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Made-in-UK clothing to be hit by 25 percent US tarrifs

By Huw Hughes



Made-in-UK clothing, including sweaters, pullovers, and cashmere and wool items, will be subject to 25 percent tariffs when sold in the US market, effective 18 October.

The World Trade Organisation (WTO) ruled on Wednesday that the US could impose tariffs on 7.5 billion dollars (6.1 billion pounds) worth of European goods. It is the largest arbitration award in World Trade Organization (WTO) history.

UK-made clothing that will be affected by the tariff include women’s outerwear and swimwear, men’s suits, sweaters, and cashmere and wool items. Other UK-made products such as aircrafts, whisky and food products will also be affected by the tariff.

US trade representative Robert Lighthizer said in a statement: “For years, Europe has been providing massive subsidies to Airbus that have seriously injured the US aerospace industry and our workers. Finally, after 15 years of litigation, the WTO has confirmed that the United States is entitled to impose countermeasures in response to the EU’s illegal subsidies.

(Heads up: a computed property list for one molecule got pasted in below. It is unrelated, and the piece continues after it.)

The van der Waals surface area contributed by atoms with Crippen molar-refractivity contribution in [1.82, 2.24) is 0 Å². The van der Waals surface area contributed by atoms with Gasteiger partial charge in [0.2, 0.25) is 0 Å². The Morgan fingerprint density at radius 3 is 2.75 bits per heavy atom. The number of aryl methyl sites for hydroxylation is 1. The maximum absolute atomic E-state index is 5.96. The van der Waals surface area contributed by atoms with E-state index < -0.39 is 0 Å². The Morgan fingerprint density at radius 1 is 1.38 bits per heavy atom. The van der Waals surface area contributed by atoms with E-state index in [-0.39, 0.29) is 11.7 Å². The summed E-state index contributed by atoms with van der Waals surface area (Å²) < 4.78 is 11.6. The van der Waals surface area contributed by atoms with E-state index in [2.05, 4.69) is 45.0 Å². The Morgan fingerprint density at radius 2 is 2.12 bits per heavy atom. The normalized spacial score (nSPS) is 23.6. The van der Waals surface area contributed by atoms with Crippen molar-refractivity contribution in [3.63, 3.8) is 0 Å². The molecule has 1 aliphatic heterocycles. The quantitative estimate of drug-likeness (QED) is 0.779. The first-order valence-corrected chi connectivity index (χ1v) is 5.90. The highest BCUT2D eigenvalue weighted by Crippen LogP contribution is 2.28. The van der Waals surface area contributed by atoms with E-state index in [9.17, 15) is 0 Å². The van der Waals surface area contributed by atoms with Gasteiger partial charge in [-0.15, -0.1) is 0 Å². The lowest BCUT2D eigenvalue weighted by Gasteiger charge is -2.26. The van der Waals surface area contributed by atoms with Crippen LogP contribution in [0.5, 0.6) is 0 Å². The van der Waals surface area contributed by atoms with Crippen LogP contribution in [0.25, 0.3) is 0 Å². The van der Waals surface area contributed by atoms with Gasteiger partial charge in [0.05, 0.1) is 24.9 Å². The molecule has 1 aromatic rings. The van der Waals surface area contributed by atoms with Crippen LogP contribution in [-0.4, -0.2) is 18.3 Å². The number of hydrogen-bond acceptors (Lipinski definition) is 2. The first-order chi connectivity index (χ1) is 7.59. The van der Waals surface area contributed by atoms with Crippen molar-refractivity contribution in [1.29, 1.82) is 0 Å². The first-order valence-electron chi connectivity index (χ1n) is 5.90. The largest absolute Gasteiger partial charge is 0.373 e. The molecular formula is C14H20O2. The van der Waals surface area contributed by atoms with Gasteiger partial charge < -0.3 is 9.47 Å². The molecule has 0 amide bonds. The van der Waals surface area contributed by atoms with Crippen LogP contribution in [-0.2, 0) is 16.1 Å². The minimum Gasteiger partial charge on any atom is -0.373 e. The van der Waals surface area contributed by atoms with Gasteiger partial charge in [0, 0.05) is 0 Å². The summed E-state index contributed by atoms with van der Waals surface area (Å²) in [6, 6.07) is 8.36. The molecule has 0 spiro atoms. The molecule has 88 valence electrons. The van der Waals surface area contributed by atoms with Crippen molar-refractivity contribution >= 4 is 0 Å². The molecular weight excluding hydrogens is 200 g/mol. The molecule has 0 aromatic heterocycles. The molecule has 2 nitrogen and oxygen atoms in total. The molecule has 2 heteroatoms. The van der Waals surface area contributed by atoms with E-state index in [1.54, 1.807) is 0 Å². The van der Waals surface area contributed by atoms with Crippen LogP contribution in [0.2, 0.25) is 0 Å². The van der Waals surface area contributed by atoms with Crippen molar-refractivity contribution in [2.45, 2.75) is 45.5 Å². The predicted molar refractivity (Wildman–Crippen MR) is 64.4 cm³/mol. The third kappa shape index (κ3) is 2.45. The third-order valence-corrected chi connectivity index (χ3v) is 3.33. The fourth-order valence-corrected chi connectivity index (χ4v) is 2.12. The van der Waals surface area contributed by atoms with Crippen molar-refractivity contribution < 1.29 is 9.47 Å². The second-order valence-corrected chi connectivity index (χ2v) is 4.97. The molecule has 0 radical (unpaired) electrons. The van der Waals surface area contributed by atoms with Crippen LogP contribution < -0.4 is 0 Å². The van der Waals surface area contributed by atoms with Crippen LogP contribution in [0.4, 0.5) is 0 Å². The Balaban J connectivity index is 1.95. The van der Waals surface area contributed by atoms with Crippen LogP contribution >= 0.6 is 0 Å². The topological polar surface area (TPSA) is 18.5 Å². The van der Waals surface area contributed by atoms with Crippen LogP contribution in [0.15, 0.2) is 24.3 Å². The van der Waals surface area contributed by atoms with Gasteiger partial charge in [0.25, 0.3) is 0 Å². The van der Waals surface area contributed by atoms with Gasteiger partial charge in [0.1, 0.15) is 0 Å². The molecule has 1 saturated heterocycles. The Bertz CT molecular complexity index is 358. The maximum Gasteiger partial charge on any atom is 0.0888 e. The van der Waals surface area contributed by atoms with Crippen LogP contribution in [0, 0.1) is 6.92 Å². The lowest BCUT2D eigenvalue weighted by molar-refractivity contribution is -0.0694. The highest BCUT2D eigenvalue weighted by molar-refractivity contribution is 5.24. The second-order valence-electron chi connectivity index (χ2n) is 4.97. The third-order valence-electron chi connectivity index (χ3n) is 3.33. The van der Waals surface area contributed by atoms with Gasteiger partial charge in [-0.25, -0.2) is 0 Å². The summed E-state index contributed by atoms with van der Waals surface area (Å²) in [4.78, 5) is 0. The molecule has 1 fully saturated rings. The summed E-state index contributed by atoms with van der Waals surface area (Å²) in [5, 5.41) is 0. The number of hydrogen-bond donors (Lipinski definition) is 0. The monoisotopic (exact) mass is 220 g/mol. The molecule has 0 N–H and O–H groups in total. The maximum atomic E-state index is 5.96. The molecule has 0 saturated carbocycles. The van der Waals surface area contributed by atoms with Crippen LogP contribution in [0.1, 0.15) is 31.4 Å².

“Accordingly, the United States will begin applying WTO-approved tariffs on certain EU goods beginning October 18. We expect to enter into negotiations with the European Union aimed at resolving this issue in a way that will benefit American workers.”

EU luxury sector to be hit by new tariffs

Swiss multinational investment bank UBS said the tariffs could lead to increased overseas spending by US consumers, and reduced foreign tourist spending locally.

“Given the luxury goods industry's majority European production base, our coverage universe will be directly impacted by this. Nevertheless, we believe that industry pricing power and the importance of tourism in the sector could mitigate the negative impact of the issue,” said UBS analyst Zuzanna Pusz.

She continued: “In our view, pricing power should allow companies to pass any levies directly on to the consumer. After all, the different tax regimes across the world explain the existence of global pricing architecture of luxury brands (e.g. prices in China are on average 25 percent higher due to local duties).

Photo credit: Mentatdgt, Pexels